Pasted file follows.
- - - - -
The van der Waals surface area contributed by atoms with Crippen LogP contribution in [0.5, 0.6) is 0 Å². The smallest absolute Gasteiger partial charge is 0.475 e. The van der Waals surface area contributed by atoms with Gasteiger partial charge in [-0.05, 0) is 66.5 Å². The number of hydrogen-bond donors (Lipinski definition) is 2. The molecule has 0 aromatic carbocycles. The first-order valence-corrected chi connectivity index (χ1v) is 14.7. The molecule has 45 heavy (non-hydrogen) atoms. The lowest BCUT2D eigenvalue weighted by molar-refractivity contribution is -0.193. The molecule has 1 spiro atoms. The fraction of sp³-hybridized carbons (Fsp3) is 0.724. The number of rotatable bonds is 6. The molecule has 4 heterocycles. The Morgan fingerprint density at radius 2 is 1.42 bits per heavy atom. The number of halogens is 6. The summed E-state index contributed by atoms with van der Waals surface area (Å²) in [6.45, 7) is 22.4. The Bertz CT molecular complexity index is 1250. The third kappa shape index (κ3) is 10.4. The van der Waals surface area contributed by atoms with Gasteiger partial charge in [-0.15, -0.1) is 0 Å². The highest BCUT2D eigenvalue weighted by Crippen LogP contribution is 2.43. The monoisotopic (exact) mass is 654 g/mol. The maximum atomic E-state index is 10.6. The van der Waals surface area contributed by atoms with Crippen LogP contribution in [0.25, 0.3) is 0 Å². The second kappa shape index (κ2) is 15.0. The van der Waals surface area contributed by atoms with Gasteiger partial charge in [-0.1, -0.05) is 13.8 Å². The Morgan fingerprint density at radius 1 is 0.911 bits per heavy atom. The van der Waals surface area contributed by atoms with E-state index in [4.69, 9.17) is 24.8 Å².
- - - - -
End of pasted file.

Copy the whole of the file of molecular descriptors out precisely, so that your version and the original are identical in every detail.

The van der Waals surface area contributed by atoms with Crippen LogP contribution in [0.5, 0.6) is 0 Å². The smallest absolute Gasteiger partial charge is 0.475 e. The van der Waals surface area contributed by atoms with Gasteiger partial charge in [-0.05, 0) is 66.5 Å². The number of hydrogen-bond donors (Lipinski definition) is 2. The molecule has 0 aromatic carbocycles. The first-order valence-corrected chi connectivity index (χ1v) is 14.7. The molecule has 45 heavy (non-hydrogen) atoms. The lowest BCUT2D eigenvalue weighted by molar-refractivity contribution is -0.193. The molecule has 1 spiro atoms. The fraction of sp³-hybridized carbons (Fsp3) is 0.724. The number of rotatable bonds is 6. The molecule has 4 heterocycles. The Morgan fingerprint density at radius 2 is 1.42 bits per heavy atom. The number of halogens is 6. The summed E-state index contributed by atoms with van der Waals surface area (Å²) in [6.45, 7) is 22.4. The Bertz CT molecular complexity index is 1250. The third kappa shape index (κ3) is 10.4. The van der Waals surface area contributed by atoms with Gasteiger partial charge in [-0.15, -0.1) is 0 Å². The highest BCUT2D eigenvalue weighted by Crippen LogP contribution is 2.43. The monoisotopic (exact) mass is 654 g/mol. The maximum atomic E-state index is 10.6. The van der Waals surface area contributed by atoms with Crippen LogP contribution in [0.25, 0.3) is 0 Å². The second kappa shape index (κ2) is 15.0. The van der Waals surface area contributed by atoms with Gasteiger partial charge in [-0.1, -0.05) is 13.8 Å². The Morgan fingerprint density at radius 1 is 0.911 bits per heavy atom. The van der Waals surface area contributed by atoms with E-state index in [4.69, 9.17) is 24.8 Å².